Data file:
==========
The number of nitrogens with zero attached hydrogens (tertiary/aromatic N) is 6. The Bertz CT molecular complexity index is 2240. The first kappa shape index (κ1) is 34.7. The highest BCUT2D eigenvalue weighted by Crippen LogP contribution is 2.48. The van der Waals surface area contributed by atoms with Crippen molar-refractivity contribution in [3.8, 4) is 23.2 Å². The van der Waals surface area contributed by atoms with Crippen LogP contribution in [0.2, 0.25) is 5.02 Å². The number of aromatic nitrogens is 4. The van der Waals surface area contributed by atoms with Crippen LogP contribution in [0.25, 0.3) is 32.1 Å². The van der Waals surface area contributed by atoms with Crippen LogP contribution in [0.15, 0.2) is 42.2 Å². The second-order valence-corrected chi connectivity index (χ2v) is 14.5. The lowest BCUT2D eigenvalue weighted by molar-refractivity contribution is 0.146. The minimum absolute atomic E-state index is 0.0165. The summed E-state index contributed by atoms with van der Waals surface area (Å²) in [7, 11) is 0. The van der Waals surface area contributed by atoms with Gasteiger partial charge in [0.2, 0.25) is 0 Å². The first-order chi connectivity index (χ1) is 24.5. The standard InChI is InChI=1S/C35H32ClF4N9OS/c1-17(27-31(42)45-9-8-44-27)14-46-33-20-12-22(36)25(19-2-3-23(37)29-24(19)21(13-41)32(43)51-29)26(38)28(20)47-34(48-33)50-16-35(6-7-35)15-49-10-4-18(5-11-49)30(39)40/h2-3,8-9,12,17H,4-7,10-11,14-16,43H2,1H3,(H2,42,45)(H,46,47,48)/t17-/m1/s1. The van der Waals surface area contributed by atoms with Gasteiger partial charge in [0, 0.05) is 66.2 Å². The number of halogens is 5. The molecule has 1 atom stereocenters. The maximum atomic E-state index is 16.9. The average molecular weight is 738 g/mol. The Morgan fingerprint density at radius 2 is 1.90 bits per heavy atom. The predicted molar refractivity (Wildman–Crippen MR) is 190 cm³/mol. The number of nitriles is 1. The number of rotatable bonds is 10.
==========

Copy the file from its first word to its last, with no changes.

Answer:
The number of nitrogens with zero attached hydrogens (tertiary/aromatic N) is 6. The Bertz CT molecular complexity index is 2240. The first kappa shape index (κ1) is 34.7. The highest BCUT2D eigenvalue weighted by Crippen LogP contribution is 2.48. The van der Waals surface area contributed by atoms with Crippen molar-refractivity contribution in [3.8, 4) is 23.2 Å². The van der Waals surface area contributed by atoms with Crippen LogP contribution in [0.2, 0.25) is 5.02 Å². The number of aromatic nitrogens is 4. The van der Waals surface area contributed by atoms with Crippen LogP contribution in [0.25, 0.3) is 32.1 Å². The van der Waals surface area contributed by atoms with Crippen LogP contribution in [0.15, 0.2) is 42.2 Å². The second-order valence-corrected chi connectivity index (χ2v) is 14.5. The lowest BCUT2D eigenvalue weighted by molar-refractivity contribution is 0.146. The minimum absolute atomic E-state index is 0.0165. The summed E-state index contributed by atoms with van der Waals surface area (Å²) in [7, 11) is 0. The van der Waals surface area contributed by atoms with Gasteiger partial charge in [0.2, 0.25) is 0 Å². The first-order chi connectivity index (χ1) is 24.5. The standard InChI is InChI=1S/C35H32ClF4N9OS/c1-17(27-31(42)45-9-8-44-27)14-46-33-20-12-22(36)25(19-2-3-23(37)29-24(19)21(13-41)32(43)51-29)26(38)28(20)47-34(48-33)50-16-35(6-7-35)15-49-10-4-18(5-11-49)30(39)40/h2-3,8-9,12,17H,4-7,10-11,14-16,43H2,1H3,(H2,42,45)(H,46,47,48)/t17-/m1/s1. The van der Waals surface area contributed by atoms with Gasteiger partial charge in [0, 0.05) is 66.2 Å². The number of halogens is 5. The molecule has 1 atom stereocenters. The maximum atomic E-state index is 16.9. The average molecular weight is 738 g/mol. The Morgan fingerprint density at radius 2 is 1.90 bits per heavy atom. The predicted molar refractivity (Wildman–Crippen MR) is 190 cm³/mol. The number of nitriles is 1. The number of rotatable bonds is 10.